How to Generate More Reviews, Followers and Engagement on the Social Web By Daniel Edward Craig Wednesday, 21st November 2012
So you just want to be liked? You’re not alone; hotels are discovering that the old maxim 'If you build it, they will come' doesn't necessarily apply to social networks.
Consumers, bombarded by “like” requests and promotional posts, have become more selective about which brands they follow and engage with online. As a result, many Facebook brand pages and Twitter feeds are lonely places, with stagnant followings and low interaction.
To breathe new life into your social networks, experiment with these tried and true tactics for increasing reviews, followings and engagement on the social web.
Mind the gap. Social success starts and ends on property. The gap between expectations and results is where reviews and social commentary are incubated—rants, raves and everything in between. If you run an unremarkable property, you can’t expect a lot of social media love. Train and empower staff to exceed expectations time and again and the love will flow organically.
Be likeable. Don’t get too hung up on how many followers you have; quality and engagement are more important. By quality I mean people who are truly interested in your brand; by engagement I mean how well you interact with them and garner likes, shares and comments. To accomplish both you should be helpful, responsive, curious, a good listener and supportive of other businesses. Oh, and funny helps too.
“Engagement is our number one priority,” says Todd Iseri, director of sales and marketing at the Marriott Napa Valley Hotel and Spa in California, which has attracted over 11,000 Facebook fans. “We go to great lengths to provide information and resources for our audience, specifically related to the Napa Valley, wine, food, the arts and travel.”
More eye candy. Photos and videos grab attention and get more visibility and real estate on the social web. According to a recent HubSpot study, Facebook posts with photos receive 53% more likes and 104% more comments than other posts.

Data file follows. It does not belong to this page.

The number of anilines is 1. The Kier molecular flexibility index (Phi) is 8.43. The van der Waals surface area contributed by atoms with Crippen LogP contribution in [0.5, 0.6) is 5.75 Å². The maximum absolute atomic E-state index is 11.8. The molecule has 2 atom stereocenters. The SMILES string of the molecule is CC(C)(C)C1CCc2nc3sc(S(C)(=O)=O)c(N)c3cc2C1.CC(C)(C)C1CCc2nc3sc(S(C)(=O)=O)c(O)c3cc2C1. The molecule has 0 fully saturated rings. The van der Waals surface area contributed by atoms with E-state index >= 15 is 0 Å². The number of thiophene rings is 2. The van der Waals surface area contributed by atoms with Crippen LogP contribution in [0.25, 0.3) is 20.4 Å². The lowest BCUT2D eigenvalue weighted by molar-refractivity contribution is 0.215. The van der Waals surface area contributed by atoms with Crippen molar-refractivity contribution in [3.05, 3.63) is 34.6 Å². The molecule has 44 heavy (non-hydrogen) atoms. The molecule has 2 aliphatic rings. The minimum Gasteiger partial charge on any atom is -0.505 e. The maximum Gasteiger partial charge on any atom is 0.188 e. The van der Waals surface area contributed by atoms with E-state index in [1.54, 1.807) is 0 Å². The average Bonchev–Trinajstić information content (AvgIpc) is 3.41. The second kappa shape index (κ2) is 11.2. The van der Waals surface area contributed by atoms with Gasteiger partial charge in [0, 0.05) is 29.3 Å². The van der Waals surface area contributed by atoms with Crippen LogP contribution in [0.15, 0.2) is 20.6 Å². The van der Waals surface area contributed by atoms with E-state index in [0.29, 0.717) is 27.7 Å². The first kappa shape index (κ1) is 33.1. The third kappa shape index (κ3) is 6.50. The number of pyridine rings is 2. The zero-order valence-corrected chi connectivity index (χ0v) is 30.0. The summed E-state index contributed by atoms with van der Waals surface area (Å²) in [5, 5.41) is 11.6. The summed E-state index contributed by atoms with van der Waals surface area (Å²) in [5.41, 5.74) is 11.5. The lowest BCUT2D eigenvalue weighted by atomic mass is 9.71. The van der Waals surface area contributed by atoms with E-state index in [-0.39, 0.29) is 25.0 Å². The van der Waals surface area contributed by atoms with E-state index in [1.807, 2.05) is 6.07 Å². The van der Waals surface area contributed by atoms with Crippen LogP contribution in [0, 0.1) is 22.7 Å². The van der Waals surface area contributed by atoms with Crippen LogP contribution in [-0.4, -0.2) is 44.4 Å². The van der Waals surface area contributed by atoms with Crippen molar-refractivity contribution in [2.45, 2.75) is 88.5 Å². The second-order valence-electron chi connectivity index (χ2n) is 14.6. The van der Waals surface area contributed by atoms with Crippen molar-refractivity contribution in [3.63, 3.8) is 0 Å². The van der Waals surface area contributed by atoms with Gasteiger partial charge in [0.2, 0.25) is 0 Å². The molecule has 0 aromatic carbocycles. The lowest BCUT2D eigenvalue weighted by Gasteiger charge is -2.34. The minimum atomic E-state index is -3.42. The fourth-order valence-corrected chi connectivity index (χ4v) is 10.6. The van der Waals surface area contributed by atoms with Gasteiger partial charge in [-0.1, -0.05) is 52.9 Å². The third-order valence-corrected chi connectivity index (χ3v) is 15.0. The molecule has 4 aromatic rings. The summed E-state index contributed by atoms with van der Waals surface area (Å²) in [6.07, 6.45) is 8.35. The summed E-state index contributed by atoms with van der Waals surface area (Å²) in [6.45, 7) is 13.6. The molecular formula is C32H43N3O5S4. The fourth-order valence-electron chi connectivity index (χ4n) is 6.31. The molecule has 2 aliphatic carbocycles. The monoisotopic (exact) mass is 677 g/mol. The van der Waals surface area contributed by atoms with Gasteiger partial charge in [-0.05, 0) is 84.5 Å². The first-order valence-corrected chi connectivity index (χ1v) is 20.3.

Stunning visuals have helped Seven Hotel in Paris attract over 44,000 Facebook fans, a staggering number for a 35-room hotel. Says Martin Soler of WIHP, the hotel’s marketing agency, “We believe that the more you make people dream or wish to be at the hotel the more shares you get.”
Be relevant. Yes, people like to be entertained, but before you upload those Gangster Kitty pics bear this in mind: a recent study by Facebook found that the relevancy of a post topic to the brand was by far the biggest predictor of engagement. So stay on topic and true to brand.
Ask. Don’t allow all the chatter on social networks to distract from your number one priority: reviews. New research from Chris Anderson of the Cornell School of Hotel Administration using data from STR and ReviewPro shows a direct relationship between reputation, pricing power and demand. Review volume has benefits to search visibility, TripAdvisor rankings and consumer confidence, and yet hoteliers are divided over soliciting reviews from guests, some deeming it essential, others “a bit desperate.”
If you come from the “essential” camp, provide staff with a basic script. A simple request like “It would mean a lot to us if you shared your experience on [review site of choice]” should suffice. Then hand them a card with a link. Or better, send a post-stay email.
For guests of its 19 hotels, B. F. Saul Company hands out cards with a QR code and link to a dedicated site called ReviewOurHotel, where guests can choose their social network of choice, including less obvious sites like WeddingWire, Google+ Local and Yahoo! Travel.